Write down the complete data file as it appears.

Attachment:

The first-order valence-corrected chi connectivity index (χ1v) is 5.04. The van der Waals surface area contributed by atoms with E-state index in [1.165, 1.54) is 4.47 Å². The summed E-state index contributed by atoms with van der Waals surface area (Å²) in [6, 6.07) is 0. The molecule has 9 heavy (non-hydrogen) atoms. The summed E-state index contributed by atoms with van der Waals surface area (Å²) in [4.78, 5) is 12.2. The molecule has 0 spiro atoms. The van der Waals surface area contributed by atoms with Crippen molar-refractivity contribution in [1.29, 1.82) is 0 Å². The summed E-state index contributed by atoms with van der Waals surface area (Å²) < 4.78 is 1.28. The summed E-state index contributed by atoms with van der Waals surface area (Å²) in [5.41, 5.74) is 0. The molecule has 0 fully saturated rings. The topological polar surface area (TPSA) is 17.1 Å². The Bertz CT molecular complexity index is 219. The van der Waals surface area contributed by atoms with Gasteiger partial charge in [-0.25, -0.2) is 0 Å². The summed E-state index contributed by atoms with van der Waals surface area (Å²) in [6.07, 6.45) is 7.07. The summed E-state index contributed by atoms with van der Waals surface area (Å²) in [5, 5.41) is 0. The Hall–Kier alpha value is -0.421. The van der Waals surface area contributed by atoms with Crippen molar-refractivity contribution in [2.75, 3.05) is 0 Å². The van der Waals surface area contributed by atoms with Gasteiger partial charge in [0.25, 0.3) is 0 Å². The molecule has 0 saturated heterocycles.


The first-order valence-corrected chi connectivity index (χ1v) is 5.04. The van der Waals surface area contributed by atoms with E-state index in [1.165, 1.54) is 4.47 Å². The summed E-state index contributed by atoms with van der Waals surface area (Å²) in [6, 6.07) is 0. The molecule has 9 heavy (non-hydrogen) atoms. The summed E-state index contributed by atoms with van der Waals surface area (Å²) in [4.78, 5) is 12.2. The molecule has 0 spiro atoms. The van der Waals surface area contributed by atoms with Crippen molar-refractivity contribution in [1.29, 1.82) is 0 Å². The summed E-state index contributed by atoms with van der Waals surface area (Å²) < 4.78 is 1.28. The summed E-state index contributed by atoms with van der Waals surface area (Å²) in [5.41, 5.74) is 0. The molecule has 0 fully saturated rings. The topological polar surface area (TPSA) is 17.1 Å². The Bertz CT molecular complexity index is 219. The van der Waals surface area contributed by atoms with Gasteiger partial charge in [-0.25, -0.2) is 0 Å². The summed E-state index contributed by atoms with van der Waals surface area (Å²) in [6.07, 6.45) is 7.07. The summed E-state index contributed by atoms with van der Waals surface area (Å²) in [5, 5.41) is 0. The Hall–Kier alpha value is -0.421. The van der Waals surface area contributed by atoms with Crippen molar-refractivity contribution in [2.75, 3.05) is 0 Å². The van der Waals surface area contributed by atoms with Gasteiger partial charge in [0.25, 0.3) is 0 Å². The molecule has 0 saturated heterocycles.